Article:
Though most of the signatory nations to this new group hail from the tropics, several European countries are also on board with the initiative, including France. But, will this new group be “a true game-changer”, something that France’s climate change ambassador, Laurence Tubiana has hoped? Because, all told, the initiative needs a lot of money to be viable. The experience of huge incentives on the development of the technologies on renewable energy, be it solar, wind or tidal, has not been very encouraging so far. Unlike, say pharmaceutical and automobile majors, the global energy companies are reluctant to invest heavily on energy technologies, leaving everything to their governments. And here, the governments of the developed countries are not only spending less and less on this score, they are also not meeting the earlier agreed upon commitments to achieve the target of 0.7 percent of Gross National Income for Official Development Assistance(ODA) to the developing countries towards funding cleaner energy projects.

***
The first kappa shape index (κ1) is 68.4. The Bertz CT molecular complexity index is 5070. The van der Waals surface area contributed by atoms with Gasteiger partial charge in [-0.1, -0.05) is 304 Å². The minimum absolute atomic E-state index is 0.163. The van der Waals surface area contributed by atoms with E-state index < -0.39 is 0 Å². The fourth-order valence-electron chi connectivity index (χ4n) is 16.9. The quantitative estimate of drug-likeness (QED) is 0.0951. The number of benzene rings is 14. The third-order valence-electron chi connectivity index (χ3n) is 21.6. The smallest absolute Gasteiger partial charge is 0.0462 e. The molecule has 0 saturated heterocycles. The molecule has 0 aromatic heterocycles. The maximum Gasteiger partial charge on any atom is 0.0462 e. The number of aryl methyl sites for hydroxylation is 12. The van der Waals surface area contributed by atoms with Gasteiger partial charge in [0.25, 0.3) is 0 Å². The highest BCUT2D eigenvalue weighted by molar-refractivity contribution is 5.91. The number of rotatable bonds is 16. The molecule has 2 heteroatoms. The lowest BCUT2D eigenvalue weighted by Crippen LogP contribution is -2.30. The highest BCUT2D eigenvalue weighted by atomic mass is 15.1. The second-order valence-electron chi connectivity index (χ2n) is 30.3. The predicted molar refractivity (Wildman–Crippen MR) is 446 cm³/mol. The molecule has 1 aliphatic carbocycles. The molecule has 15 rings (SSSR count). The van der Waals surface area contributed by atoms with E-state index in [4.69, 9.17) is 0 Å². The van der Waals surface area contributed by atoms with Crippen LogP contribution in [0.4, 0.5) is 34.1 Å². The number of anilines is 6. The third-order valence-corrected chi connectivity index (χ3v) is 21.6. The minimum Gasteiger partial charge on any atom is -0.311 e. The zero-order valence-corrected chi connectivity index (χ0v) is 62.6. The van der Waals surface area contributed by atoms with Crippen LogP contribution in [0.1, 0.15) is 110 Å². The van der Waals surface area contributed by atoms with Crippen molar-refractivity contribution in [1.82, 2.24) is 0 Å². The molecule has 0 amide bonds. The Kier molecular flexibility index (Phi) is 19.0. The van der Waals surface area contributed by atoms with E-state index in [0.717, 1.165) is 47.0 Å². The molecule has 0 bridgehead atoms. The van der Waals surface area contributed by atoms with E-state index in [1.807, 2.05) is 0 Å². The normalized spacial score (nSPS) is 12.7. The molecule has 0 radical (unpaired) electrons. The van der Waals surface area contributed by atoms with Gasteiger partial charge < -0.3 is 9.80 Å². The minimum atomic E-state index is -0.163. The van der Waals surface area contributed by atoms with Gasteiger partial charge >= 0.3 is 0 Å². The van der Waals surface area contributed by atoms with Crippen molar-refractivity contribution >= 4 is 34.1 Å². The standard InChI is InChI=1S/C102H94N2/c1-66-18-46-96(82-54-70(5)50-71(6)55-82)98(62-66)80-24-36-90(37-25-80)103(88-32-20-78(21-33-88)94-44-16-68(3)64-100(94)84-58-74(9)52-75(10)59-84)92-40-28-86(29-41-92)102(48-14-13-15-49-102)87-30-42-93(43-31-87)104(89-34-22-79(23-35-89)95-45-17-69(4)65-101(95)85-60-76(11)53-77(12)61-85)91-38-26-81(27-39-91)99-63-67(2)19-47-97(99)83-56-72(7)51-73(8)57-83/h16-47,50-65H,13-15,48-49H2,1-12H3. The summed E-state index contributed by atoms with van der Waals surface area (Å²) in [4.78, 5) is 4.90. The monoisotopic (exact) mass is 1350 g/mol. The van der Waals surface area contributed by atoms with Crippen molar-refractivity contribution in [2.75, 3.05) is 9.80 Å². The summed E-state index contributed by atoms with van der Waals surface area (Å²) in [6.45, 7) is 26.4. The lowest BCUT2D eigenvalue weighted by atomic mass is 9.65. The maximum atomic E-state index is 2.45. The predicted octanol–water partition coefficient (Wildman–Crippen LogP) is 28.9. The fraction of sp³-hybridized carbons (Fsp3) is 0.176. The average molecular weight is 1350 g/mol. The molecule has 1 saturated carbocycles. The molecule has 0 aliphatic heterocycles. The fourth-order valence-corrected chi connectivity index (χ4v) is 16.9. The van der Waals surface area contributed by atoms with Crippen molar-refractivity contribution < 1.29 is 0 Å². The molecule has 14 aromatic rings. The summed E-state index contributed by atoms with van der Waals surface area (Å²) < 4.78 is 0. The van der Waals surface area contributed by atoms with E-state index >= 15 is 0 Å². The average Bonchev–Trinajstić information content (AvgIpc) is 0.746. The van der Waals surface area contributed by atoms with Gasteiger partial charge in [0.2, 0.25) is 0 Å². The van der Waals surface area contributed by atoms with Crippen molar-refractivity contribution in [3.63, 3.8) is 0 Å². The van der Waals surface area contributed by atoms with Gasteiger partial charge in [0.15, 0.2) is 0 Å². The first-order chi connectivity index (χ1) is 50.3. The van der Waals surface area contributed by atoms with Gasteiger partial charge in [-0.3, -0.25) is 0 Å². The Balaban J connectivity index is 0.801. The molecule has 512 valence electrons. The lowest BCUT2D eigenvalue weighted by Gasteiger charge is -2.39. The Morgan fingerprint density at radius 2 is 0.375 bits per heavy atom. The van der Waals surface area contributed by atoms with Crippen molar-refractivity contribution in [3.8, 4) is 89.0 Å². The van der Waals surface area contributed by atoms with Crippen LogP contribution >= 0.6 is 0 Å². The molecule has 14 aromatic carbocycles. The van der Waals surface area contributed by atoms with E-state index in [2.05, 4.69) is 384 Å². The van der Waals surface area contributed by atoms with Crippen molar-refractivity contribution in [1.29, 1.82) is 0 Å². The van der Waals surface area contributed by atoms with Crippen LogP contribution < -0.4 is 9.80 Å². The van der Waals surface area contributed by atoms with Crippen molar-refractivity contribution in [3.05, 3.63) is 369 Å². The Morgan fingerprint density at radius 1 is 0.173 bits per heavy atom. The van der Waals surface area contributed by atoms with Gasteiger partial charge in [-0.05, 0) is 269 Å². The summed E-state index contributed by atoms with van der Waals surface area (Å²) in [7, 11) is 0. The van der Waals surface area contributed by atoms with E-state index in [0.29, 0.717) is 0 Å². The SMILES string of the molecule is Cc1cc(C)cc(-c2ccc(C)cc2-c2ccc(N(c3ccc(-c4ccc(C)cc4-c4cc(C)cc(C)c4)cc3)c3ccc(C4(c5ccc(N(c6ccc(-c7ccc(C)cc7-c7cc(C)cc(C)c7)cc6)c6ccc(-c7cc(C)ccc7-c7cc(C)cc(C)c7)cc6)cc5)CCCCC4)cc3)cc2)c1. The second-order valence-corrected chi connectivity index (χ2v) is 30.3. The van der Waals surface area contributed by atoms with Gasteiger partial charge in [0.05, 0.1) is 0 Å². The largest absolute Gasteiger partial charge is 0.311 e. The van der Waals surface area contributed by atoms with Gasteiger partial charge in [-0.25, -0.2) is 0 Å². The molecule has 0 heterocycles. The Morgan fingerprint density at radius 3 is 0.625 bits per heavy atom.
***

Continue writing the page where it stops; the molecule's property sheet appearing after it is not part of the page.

As the Economist magazine has said correctly, while radical innovation is the key to reducing emissions over the medium and long term, the sense of realism dictates that there has to be a multipronged approach, including the adoption to a hotter earth. For instance, Christina Back, who directs fission and inertial fusion programmes for General Atomics, argues in favour of a “Nuclear Future”. According to her, the largest source of clean, sustainable and reliable energy available remains nuclear power. “But to play a bigger role in reducing carbon emissions and air pollution, future advanced reactors must address four core challenges: They must be safer. They have to produce less radioactive waste. They need to pose lower risk of weapons proliferation. And they need to be less expensive”, she says.